Most interesting finds from Pay & Raia's tomb

Sarcophagus of Raia
The sarcophagus of Raia, Pay's son and successor, is certainly the most important object discovered in the tomb. When found during the clearing of the subterranean chambers in 1996, it had been broken into about 250 fragments by robbers. After a lengthy reconstruction in 1998, it is now kept for future display in the forecourt of the tomb. The sarcophagus box has a tapering shape with rounded head end which is rather rare in the New Kingdom. The lid depicts the mummy of the deceased with a striated wig, crossed hands, and tranverse bands with inscriptions. The decoration on the side-walls of the box is of a classical New Kingdom type and represents the four Sons of Horus, two forms of Anubis, and two Thoth figures. The representations have been painted yellow, which undoubtedly imitates gilding and has solar or supernatural connotations.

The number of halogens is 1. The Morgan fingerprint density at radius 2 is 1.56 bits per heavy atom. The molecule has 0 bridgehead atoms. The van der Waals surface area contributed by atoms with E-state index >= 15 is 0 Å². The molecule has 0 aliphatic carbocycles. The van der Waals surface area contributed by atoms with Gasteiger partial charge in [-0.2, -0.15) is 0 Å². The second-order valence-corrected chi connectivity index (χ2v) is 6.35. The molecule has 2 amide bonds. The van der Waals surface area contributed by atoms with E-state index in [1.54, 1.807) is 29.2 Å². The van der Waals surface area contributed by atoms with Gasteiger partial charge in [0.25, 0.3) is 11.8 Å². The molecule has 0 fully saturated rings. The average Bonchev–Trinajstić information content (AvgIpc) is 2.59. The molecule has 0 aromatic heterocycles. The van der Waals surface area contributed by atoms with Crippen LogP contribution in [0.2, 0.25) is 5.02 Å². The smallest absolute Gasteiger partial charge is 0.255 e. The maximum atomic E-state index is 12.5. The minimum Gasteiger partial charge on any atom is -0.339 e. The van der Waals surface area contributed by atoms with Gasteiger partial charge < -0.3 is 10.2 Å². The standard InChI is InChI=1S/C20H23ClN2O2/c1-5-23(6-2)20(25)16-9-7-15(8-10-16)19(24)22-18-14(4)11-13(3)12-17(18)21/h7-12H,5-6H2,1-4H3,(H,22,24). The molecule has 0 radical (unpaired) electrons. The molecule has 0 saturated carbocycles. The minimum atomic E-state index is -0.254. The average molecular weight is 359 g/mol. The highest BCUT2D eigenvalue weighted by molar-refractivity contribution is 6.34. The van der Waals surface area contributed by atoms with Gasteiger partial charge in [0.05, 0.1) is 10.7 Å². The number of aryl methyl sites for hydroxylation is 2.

During the Late Period, the upper level of Pay's tomb-chambers was reused for the interment of numerous poor mummies. Some pottery vessels date these burials to the Saite Period, between the late 7th and the early 6th centuries BC. Several of these mummies must have been covered with bead nets, since thousands of faience cylinder and ring beads were retrieved from the fill of the burial-chambers. Such bead-nets often comprised certain amulets, and indeed a number of scarabs and figurines has been found as well. Among these objects was this beautiful mask, found in six pieces which were dispersed all over the tomb. The oval mask has threading holes along its circumference so that it could be integrated into a bead net. The features are indicated in raised relief with accents in black glaze. Although cloth or stucco masks are fairly common, no parallels for this object are known.